Historic Markers

Show off your antique home with a Historic House Marker!


Historic markers are a way to promote historic preservation, as they draw attention to places and events that the community might not know about otherwise. Wilton Historical is pleased to offer distinctive markers to identify the town’s important historic structures.

Historic house surveys promote historic preservation through scholarship and education. Connecticut’s State Historic Preservation Office (SHPO) provides grants for the purpose of conducting Historic Resource Inventories, also known as historic house surveys. Wilton Historical has twice secured grants in order to provide these valuable tools to the town. Surveys were conducted by qualified architectural historians, who used a combination of research and field work as they took documentary photos and conducted a “windshield survey”. A substantial inventory was conducted in 1989 (Phase 1) which identified approximately 319 structures. Another in 2018 survey focused primarily on structures built between 1920 – 1940, which added 160. Together, these inventories identify most of the significant Wilton homes and buildings more than approximately 75 years old.

The Historic Preservation Committee of Wilton Historical is responsible for granting Historic House

Buildings listed on the historic house surveys are automatically eligible; if your house appears there,
then you may request a house marker.

If your house is not on the historic house surveys (HRI) it is still possible to qualify for a marker, if it is
properly researched, certain standards are met, and is approved by the Historic Preservation Committee
after a complete review.

Age alone does not qualify the structure for a marker: the exterior needs to show original architectural details and still be identifiable as to the original style. (For instance, an 1800’s house with a stylistically unsympathetic addition or modification would not likely qualify for a marker.) A title search showing the chain of ownership is necessary, as well as information about the various occupants. Current and past photographs or images of the building should be provided.

Occasionally, an architecturally unremarkable structure or house that is rich in important local history
may qualify, if compelling supporting research is provided.

If you are the owner of one of the unique and historic structures listed in the surveys, you may already have a marker proudly displayed. However, not all owners have their original markers. Markers have been misplaced or damaged due to renovation or painting; or previous owners kept them as a memento. We continue to offer the markers to those who would like them. They are reasonably priced, and include a one-year family membership.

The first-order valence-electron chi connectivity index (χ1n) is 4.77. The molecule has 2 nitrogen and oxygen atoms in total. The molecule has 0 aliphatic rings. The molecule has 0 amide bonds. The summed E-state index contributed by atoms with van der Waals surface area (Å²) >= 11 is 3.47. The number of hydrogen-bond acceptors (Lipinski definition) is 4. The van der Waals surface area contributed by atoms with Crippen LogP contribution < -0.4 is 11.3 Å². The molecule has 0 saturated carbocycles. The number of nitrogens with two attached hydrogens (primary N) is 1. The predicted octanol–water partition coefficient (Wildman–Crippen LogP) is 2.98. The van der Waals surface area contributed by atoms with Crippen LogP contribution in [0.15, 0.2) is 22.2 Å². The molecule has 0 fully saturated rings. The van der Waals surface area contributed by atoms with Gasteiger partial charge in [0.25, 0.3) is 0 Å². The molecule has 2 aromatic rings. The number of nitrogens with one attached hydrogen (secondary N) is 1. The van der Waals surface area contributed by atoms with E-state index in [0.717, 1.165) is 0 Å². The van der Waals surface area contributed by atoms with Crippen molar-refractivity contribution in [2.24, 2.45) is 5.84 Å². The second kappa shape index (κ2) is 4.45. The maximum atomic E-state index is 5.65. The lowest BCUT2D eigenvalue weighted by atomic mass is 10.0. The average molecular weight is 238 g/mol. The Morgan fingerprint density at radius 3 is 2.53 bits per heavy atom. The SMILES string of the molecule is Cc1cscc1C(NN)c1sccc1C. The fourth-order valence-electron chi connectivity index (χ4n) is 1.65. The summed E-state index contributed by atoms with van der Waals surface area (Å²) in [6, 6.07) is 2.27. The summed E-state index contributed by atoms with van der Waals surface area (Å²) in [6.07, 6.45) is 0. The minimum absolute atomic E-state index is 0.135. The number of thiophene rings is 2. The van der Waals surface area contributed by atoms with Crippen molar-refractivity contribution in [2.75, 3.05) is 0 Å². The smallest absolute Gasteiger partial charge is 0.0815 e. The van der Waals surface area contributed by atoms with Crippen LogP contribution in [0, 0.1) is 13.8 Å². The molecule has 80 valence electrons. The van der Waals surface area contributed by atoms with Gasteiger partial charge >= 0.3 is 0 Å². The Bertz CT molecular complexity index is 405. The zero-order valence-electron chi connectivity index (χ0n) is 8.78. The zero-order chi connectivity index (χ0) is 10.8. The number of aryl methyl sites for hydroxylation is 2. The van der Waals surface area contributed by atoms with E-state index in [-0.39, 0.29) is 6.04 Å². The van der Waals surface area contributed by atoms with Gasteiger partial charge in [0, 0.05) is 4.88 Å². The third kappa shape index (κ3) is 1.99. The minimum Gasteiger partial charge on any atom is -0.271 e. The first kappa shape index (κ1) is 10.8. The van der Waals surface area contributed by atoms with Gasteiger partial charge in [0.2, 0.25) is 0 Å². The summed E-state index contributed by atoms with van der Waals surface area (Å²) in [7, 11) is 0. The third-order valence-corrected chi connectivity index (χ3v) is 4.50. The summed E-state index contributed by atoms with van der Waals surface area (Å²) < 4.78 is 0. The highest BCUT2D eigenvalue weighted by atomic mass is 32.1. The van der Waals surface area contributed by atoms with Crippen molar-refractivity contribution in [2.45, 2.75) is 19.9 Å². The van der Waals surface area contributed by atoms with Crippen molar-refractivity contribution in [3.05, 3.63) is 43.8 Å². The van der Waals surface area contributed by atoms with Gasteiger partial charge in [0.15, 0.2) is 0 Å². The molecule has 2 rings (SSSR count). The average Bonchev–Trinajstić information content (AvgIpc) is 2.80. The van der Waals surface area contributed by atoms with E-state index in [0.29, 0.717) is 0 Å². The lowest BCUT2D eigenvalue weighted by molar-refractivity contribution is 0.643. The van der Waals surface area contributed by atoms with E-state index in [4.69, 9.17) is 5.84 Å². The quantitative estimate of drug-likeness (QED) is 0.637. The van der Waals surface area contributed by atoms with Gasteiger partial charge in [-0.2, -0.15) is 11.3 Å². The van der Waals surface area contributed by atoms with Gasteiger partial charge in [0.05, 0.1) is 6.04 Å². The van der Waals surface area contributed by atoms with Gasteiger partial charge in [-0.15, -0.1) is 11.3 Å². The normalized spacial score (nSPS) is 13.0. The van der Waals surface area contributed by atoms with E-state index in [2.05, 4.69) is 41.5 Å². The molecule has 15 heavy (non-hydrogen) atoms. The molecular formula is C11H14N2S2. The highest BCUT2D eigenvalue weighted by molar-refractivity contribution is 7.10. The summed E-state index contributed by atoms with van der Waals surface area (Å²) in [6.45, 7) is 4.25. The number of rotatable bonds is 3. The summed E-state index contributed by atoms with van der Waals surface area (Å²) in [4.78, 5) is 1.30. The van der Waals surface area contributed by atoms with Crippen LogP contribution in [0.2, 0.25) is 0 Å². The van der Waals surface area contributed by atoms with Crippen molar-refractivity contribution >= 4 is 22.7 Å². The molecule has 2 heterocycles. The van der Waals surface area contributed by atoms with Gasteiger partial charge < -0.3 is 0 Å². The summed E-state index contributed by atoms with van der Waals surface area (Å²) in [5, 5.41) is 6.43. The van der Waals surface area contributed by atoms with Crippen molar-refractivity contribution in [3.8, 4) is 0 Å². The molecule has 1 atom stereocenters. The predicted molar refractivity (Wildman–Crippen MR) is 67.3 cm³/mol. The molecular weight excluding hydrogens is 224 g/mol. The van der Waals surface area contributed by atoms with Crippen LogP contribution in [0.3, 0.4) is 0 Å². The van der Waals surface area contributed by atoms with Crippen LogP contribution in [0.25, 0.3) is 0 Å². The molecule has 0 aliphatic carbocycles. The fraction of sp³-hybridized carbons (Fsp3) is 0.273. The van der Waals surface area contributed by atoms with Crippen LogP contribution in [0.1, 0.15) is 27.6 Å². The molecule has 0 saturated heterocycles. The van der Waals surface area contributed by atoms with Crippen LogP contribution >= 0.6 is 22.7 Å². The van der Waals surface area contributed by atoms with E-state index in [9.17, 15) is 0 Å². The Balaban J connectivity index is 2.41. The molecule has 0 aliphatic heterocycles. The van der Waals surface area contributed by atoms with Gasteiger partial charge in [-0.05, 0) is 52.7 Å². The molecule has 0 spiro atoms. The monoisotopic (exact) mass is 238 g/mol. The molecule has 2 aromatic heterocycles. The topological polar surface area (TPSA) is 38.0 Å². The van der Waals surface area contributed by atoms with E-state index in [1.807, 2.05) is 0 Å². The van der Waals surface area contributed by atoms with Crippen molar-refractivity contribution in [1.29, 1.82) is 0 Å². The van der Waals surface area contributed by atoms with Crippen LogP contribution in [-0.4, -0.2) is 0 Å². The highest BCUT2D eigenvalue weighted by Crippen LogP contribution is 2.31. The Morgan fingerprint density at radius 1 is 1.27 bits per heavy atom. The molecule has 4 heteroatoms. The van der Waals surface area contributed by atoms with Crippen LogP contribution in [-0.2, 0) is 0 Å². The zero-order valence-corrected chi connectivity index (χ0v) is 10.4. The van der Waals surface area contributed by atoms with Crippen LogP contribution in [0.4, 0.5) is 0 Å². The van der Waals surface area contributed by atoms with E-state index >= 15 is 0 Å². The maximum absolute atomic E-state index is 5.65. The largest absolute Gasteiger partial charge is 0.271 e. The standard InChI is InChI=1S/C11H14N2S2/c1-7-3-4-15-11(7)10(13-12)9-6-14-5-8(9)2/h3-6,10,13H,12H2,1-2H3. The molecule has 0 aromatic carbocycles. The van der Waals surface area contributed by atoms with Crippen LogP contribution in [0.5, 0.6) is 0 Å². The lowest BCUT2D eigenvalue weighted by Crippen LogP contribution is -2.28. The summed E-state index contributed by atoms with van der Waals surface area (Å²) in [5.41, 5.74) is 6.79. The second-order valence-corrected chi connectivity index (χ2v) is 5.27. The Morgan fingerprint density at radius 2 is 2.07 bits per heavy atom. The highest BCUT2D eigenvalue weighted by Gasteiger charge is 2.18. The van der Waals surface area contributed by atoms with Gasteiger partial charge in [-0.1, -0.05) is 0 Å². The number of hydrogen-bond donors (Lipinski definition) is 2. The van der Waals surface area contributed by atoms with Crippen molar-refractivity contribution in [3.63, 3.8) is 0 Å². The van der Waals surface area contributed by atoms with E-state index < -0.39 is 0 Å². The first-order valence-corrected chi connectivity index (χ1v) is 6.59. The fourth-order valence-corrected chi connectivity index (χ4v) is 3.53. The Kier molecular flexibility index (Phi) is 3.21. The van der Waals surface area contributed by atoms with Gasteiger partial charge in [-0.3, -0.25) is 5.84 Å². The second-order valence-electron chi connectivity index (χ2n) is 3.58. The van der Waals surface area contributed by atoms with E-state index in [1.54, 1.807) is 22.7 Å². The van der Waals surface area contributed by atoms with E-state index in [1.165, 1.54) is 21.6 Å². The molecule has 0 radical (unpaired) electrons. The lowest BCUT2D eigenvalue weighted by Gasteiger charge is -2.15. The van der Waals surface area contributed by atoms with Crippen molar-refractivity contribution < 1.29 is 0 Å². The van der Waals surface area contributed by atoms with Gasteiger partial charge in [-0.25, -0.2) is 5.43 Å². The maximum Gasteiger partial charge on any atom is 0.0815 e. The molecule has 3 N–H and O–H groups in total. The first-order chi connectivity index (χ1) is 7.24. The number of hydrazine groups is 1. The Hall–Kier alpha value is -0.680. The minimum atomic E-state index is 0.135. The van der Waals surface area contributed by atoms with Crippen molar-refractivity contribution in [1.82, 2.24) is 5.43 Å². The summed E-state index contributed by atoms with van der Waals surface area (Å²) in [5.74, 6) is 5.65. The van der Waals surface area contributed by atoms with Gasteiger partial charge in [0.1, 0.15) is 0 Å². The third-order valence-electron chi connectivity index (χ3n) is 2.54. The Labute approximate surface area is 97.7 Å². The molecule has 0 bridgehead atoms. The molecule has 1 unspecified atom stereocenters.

Historic markers consist of a custom-painted all-weather 14″ W x 11 1/4″ H clear cedar with the name of the original owner and construction date of the house, along with a specially cast bronze medallion. The 2 1/2″ x 2 1/2″ medallion depicts Lambert House, the first historic house owned by the Wilton Historical Society and now a part of its Lambert Corner complex at the intersection of Routes 7 and 33. Samples of the markers can be seen at Wilton Historical.

Please click here to access the Historic House Surveys, which are organized by street address.

Order a Marker

Frequently Asked Questions

What is the best way to research my house?
A good place to start is with any documents and material that may have come with the house. Title search may need to be done at Town Hall in Wilton or possibly Norwalk if the house is quite old. Consult the definitive history of the town: Wilton: Three Centuries of People, Places and Progress by Bob Russell (available for checkout/sale at Wilton Library and for sale at Wilton Historical) for information. Contact the archivists in the Wilton History Room at Wilton Library for an appointment about your project. Files there are arranged by street number and neighborhood; there may be existing information about the building you are researching, as well as information about prior residents. Click here to learn more about the resources available in the History Room.

My historic marker, which has been on my house since the early 1990s, has lost the bronze medallion, which was the Bicentennial design. Can I get a replacement?
Yes. The bronze medallions now available have a new design which has replaced the Bicentennial original, but are the same dimensions. Please call for details.

Are there other kinds of markers for historic houses?
See the National Register for Historic Places FAQ page.

What other organizations are good resources?